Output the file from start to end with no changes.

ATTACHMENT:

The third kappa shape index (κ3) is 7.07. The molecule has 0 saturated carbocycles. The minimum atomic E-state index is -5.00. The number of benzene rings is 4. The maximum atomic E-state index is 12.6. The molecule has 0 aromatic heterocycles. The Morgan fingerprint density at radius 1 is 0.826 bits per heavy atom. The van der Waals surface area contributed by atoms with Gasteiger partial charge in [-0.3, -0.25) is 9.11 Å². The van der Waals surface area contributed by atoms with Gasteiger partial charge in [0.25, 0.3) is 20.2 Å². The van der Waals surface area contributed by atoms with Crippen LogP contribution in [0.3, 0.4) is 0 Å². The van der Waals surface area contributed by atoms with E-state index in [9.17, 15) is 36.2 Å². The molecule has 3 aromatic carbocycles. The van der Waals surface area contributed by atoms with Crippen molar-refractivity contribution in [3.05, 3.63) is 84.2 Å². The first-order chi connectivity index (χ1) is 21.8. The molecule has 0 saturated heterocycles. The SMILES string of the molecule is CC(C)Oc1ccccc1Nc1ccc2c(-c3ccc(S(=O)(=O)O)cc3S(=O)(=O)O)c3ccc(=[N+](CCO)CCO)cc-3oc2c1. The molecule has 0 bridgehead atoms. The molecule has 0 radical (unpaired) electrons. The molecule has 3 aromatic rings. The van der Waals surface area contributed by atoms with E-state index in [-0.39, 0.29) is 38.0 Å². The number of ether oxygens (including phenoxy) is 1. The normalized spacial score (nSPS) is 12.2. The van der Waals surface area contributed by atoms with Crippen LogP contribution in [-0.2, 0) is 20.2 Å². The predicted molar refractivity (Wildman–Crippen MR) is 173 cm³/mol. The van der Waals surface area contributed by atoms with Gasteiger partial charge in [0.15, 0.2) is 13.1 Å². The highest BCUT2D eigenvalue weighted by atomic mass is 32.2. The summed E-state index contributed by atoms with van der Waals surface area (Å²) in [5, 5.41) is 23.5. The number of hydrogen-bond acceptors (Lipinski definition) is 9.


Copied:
The third kappa shape index (κ3) is 7.07. The molecule has 0 saturated carbocycles. The minimum atomic E-state index is -5.00. The number of benzene rings is 4. The maximum atomic E-state index is 12.6. The molecule has 0 aromatic heterocycles. The Morgan fingerprint density at radius 1 is 0.826 bits per heavy atom. The van der Waals surface area contributed by atoms with Gasteiger partial charge in [-0.3, -0.25) is 9.11 Å². The van der Waals surface area contributed by atoms with Gasteiger partial charge in [0.25, 0.3) is 20.2 Å². The van der Waals surface area contributed by atoms with Crippen LogP contribution in [0.3, 0.4) is 0 Å². The van der Waals surface area contributed by atoms with E-state index in [9.17, 15) is 36.2 Å². The molecule has 3 aromatic carbocycles. The van der Waals surface area contributed by atoms with Crippen molar-refractivity contribution in [3.05, 3.63) is 84.2 Å². The first-order chi connectivity index (χ1) is 21.8. The molecule has 0 saturated heterocycles. The SMILES string of the molecule is CC(C)Oc1ccccc1Nc1ccc2c(-c3ccc(S(=O)(=O)O)cc3S(=O)(=O)O)c3ccc(=[N+](CCO)CCO)cc-3oc2c1. The molecule has 0 bridgehead atoms. The molecule has 0 radical (unpaired) electrons. The molecule has 3 aromatic rings. The van der Waals surface area contributed by atoms with E-state index in [-0.39, 0.29) is 38.0 Å². The number of ether oxygens (including phenoxy) is 1. The normalized spacial score (nSPS) is 12.2. The van der Waals surface area contributed by atoms with Crippen LogP contribution in [-0.2, 0) is 20.2 Å². The predicted molar refractivity (Wildman–Crippen MR) is 173 cm³/mol. The van der Waals surface area contributed by atoms with Gasteiger partial charge in [0.15, 0.2) is 13.1 Å². The highest BCUT2D eigenvalue weighted by atomic mass is 32.2. The summed E-state index contributed by atoms with van der Waals surface area (Å²) in [5, 5.41) is 23.5. The number of hydrogen-bond acceptors (Lipinski definition) is 9.